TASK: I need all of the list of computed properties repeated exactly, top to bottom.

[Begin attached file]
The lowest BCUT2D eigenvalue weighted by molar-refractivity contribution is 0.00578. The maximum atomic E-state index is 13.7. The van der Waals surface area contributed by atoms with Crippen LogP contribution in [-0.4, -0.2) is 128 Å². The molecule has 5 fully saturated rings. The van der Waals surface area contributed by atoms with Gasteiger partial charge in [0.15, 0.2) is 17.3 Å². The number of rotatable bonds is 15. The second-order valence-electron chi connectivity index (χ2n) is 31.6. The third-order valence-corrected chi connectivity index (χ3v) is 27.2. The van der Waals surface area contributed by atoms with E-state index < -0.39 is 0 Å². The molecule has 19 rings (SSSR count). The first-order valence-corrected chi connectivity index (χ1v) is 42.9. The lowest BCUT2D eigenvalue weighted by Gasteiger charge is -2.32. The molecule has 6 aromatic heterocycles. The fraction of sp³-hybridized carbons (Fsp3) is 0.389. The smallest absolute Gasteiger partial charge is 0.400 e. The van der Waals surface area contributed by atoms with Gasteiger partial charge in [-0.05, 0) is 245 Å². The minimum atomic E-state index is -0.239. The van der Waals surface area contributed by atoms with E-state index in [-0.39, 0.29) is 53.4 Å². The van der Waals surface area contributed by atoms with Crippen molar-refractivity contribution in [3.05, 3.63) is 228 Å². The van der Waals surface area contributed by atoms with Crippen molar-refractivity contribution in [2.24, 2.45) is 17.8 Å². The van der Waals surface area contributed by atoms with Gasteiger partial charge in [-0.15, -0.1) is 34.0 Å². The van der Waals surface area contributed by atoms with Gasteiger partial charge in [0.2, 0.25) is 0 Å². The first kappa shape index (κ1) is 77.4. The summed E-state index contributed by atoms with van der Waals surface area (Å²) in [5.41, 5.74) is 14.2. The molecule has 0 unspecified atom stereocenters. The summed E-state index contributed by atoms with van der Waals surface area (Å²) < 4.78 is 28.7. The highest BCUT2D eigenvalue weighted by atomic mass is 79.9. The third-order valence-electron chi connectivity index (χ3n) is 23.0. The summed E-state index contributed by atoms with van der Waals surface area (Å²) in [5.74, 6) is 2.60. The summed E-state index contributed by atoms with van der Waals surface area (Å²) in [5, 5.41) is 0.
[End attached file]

The lowest BCUT2D eigenvalue weighted by molar-refractivity contribution is 0.00578. The maximum atomic E-state index is 13.7. The van der Waals surface area contributed by atoms with Crippen LogP contribution in [-0.4, -0.2) is 128 Å². The molecule has 5 fully saturated rings. The van der Waals surface area contributed by atoms with Gasteiger partial charge in [0.15, 0.2) is 17.3 Å². The number of rotatable bonds is 15. The second-order valence-electron chi connectivity index (χ2n) is 31.6. The third-order valence-corrected chi connectivity index (χ3v) is 27.2. The van der Waals surface area contributed by atoms with E-state index < -0.39 is 0 Å². The molecule has 19 rings (SSSR count). The first-order valence-corrected chi connectivity index (χ1v) is 42.9. The lowest BCUT2D eigenvalue weighted by Gasteiger charge is -2.32. The molecule has 6 aromatic heterocycles. The fraction of sp³-hybridized carbons (Fsp3) is 0.389. The smallest absolute Gasteiger partial charge is 0.400 e. The van der Waals surface area contributed by atoms with Gasteiger partial charge in [-0.05, 0) is 245 Å². The minimum atomic E-state index is -0.239. The van der Waals surface area contributed by atoms with E-state index in [-0.39, 0.29) is 53.4 Å². The van der Waals surface area contributed by atoms with Crippen molar-refractivity contribution in [3.05, 3.63) is 228 Å². The van der Waals surface area contributed by atoms with Crippen molar-refractivity contribution in [2.24, 2.45) is 17.8 Å². The van der Waals surface area contributed by atoms with Gasteiger partial charge in [-0.15, -0.1) is 34.0 Å². The van der Waals surface area contributed by atoms with Gasteiger partial charge in [0.2, 0.25) is 0 Å². The first kappa shape index (κ1) is 77.4. The summed E-state index contributed by atoms with van der Waals surface area (Å²) in [5.41, 5.74) is 14.2. The molecule has 0 unspecified atom stereocenters. The summed E-state index contributed by atoms with van der Waals surface area (Å²) < 4.78 is 28.7. The highest BCUT2D eigenvalue weighted by atomic mass is 79.9. The third-order valence-electron chi connectivity index (χ3n) is 23.0. The summed E-state index contributed by atoms with van der Waals surface area (Å²) in [5.74, 6) is 2.60. The summed E-state index contributed by atoms with van der Waals surface area (Å²) in [5, 5.41) is 0.